At Landis Communications Inc., we represent several non-profit organizations, as has been the case for the past 20 years. Today, I’d like to tell you about a non-profit –not a Landis client – founded by my friend Meg Styles. It’s called The Gretta Foundation. The story behind it is heartwarming to me because my friend took what was a great loss in her life and turned it into an opportunity to give back to society.
The Gretta Foundation is aimed at increasing the global force of in-country nurses through educational scholarships. Overall, the world is woefully short of nurses, and it’s a far larger (and much less discussed or publicized) problem than lack of medicine. According to the World Health Organization, the global healthcare worker shortage is over 4.3 million. Even with the widespread availability of medicine, if there is no one to administer it, therein lies the problem. The Gretta Foundation aims to provide the solution.
Meg is a personal friend of mine whom I have known for several years, and one of the strongest women I have ever met. She raised two kids as a single mother. She had the courage to quit her job in real estate and put herself through graduate school. She is a pillar to everyone around her – ever humble about it. When Meg’s mother died only a few short years after losing her father, Meg was devastated. But she also hatched a plan that would follow in her mother’s footsteps and honor her memory.
Meg’s mother – the late Dr. Margretta Styles (known as Gretta to her friends) – was one of the foremost leaders in the history of nursing in America. Gretta was a nurse scholar renowned globally as an international leader in nursing education, regulation and credentialing. She was dean of nursing at the University of California San Francisco from 1977 to 1987. She was also president of the American Nurses Association and later president of the International Council of Nurses, which is like the U.N. of nursing, in Geneva, Switzerland.
Inspired by her mother’s work and untiring dedication to the nursing profession, Meg created The Gretta Foundation in 2007, two years after her mother’s passing. Their mission is to provide scholarships to impoverished nursing students in foreign countries – namely, underserved, disease-ridden countries like Uganda, Malawi, Tanzania and Zambia. The students attend nursing school based on the scholarship, with the obligation to work for a hospital or clinic in their own country for one year for every year of scholarship assistance.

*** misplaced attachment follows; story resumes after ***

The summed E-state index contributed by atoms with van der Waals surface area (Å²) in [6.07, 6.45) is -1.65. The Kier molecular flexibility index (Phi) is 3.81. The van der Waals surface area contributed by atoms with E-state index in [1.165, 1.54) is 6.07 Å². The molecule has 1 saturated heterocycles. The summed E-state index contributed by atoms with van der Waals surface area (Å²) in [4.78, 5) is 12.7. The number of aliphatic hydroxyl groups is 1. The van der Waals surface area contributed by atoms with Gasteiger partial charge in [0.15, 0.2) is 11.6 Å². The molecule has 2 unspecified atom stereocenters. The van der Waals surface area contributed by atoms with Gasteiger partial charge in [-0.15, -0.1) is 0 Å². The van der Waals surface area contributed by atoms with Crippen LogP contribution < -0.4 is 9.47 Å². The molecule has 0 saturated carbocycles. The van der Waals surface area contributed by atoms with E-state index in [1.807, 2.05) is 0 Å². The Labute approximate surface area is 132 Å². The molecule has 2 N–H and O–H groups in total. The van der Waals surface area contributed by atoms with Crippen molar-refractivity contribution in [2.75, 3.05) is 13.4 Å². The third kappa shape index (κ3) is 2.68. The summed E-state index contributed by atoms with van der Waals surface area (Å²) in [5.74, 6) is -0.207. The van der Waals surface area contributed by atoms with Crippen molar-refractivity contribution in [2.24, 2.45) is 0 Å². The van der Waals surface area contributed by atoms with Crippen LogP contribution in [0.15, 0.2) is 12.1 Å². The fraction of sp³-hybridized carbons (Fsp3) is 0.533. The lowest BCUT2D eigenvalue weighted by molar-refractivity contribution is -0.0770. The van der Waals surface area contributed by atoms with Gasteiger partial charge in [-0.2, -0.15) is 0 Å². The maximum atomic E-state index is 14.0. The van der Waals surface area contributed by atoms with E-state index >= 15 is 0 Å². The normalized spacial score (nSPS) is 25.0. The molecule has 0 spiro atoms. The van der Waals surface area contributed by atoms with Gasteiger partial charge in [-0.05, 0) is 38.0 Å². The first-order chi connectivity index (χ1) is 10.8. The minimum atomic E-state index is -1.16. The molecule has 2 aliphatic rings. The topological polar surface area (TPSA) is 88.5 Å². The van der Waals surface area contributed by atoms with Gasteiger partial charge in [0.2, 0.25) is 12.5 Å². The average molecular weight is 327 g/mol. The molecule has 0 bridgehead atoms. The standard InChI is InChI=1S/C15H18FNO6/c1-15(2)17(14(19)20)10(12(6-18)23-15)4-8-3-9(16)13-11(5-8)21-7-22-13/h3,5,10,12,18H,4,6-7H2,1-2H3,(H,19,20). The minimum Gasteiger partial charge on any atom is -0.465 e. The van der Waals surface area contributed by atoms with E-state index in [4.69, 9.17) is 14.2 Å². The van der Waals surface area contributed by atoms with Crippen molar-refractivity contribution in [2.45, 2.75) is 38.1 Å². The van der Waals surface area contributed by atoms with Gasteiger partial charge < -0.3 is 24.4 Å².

Gretta Foundation Scholars often work in conditions that many of us Americans find hard to imagine. Several students in Uganda have been actively dealing with victims of recent terrorist bombings in their country which have resulted in 80-plus deaths. One scholar, Agnes, has been overwhelmed by the death toll, as “ambulances are delivering more bodies than patients.” Another scholar, Immaculate, who works at the University Hospital located near the attacks, had this to share: “During the ward rounds, I met a patient who had burns on the whole lower part of his body. The nurse in charge asked me to assist in dressing his wounds. I was scared to touch him. After the ward rounds, the nurse taught me how to overcome my fears. After a few days, I was able to change the dressings…and chat with him at ease. Sometimes he would even ask for me. In fact, I am going to miss this patient!”
Meg’s idea is beyond brilliant – and I am one of her biggest fans. I find myself inspired by her dedication and determination. She is a woman with a heart of gold, and it shows. Please visit The Gretta Foundation at www.grettafoundation.org
Who or what inspires you? I invite you to share it with us.